I can see the sense in joining up other services, but shouldn’t policing be as disinterested as possible?

by Joe Otten on October 2, 2008 at 10:23 pm. Reply #

“Do we really want policing conducted according to overall strategic objectives for a town, that is, to be “politicised” in the worst sense of the word. Or, do we want it detached from all that and responding to the needs of the people?”

But what is responding to the “needs of the people” if not politicised?

Policing is already conducted according to political (and politicised) priorities. See for example the Blair pledge to cut street crime which to an extent was at the expense of other types of crime.

What I am sceptical about (and I think is sort of Richards point) is that “silo” is only part of the issue. We can agree that a major public concern is anti-social behaviour predominantly by young (as in under 18 year olds).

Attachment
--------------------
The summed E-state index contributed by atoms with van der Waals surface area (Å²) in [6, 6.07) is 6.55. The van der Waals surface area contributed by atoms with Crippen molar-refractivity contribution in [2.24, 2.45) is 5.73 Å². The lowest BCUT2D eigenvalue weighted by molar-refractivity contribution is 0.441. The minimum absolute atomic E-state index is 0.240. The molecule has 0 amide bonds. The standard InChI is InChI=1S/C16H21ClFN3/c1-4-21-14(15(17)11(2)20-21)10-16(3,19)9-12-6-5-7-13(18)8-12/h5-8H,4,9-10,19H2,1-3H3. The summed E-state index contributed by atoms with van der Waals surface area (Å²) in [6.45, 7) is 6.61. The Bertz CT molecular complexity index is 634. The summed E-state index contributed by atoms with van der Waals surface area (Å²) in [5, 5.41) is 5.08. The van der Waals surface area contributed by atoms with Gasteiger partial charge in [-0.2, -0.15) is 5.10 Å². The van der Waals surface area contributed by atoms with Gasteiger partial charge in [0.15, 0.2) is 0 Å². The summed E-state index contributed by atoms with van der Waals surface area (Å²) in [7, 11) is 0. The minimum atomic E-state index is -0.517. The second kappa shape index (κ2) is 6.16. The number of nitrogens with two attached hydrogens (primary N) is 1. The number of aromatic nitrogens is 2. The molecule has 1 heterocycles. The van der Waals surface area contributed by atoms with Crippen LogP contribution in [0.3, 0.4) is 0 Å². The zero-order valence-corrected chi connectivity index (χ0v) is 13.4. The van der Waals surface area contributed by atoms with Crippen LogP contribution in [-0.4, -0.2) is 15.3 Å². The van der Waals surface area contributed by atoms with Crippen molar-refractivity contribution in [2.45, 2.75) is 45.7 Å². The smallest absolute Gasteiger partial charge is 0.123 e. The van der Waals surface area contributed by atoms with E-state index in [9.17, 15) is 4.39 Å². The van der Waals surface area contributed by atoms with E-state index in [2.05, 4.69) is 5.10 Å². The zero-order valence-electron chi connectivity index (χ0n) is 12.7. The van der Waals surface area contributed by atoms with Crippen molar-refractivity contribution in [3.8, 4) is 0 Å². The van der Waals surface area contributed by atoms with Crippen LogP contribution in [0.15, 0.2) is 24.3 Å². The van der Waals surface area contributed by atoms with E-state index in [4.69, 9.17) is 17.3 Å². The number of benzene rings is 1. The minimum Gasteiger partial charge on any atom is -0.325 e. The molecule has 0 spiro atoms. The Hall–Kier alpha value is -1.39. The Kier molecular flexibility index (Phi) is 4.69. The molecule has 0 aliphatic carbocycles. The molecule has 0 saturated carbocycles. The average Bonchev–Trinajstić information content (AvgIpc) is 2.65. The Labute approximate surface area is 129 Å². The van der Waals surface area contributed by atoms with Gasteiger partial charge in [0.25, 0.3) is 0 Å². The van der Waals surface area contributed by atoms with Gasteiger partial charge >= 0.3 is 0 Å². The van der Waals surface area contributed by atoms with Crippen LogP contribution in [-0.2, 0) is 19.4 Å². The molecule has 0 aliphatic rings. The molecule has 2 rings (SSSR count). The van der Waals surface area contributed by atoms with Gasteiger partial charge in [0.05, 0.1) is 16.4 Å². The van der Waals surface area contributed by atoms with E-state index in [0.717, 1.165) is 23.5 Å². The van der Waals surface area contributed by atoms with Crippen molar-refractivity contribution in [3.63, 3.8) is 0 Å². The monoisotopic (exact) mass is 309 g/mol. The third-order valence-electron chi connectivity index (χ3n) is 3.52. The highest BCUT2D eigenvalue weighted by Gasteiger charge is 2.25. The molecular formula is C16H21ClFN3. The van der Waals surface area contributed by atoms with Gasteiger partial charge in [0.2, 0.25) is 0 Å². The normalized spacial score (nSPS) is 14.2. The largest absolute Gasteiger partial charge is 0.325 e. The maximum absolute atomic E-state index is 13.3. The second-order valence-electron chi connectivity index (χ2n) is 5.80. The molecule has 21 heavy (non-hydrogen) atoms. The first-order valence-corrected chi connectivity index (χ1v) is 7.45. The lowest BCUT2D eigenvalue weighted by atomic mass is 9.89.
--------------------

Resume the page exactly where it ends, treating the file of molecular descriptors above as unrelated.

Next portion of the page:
Now policing has a role to play in tackling that. But so does social work, education, sport & leisure facilities and youth service provision. None of those issues are under the control of the police authority. You end up different authorities pulling different ways – particularly if elected at different times and (as happens with local government) elected for reasons other than the job they are there to do.

by Hywel Morgan on October 3, 2008 at 12:35 am. Reply #

Perhaps the immediate problem is how to reform th multi-role job that is the Met commissioner? Behind today’s muddle is a constitutional mess, perhaps caused by the fact that we do not have a national police force. Presumably Mayor Johnson will not be able to appoint his own choice of replacement, as the Home Sec actually appoints. Finding someone to bridge the gap between them is going to be difficult. Maybe the Met boss should be a London-only job and the Mayor/Assembly’s appointment, while ‘the nation’s top policeman’, covering anti-terrorism/serious organised crime/co-ordination of local forces, should be a different, superior, post appointed by the Government/Home Secretary?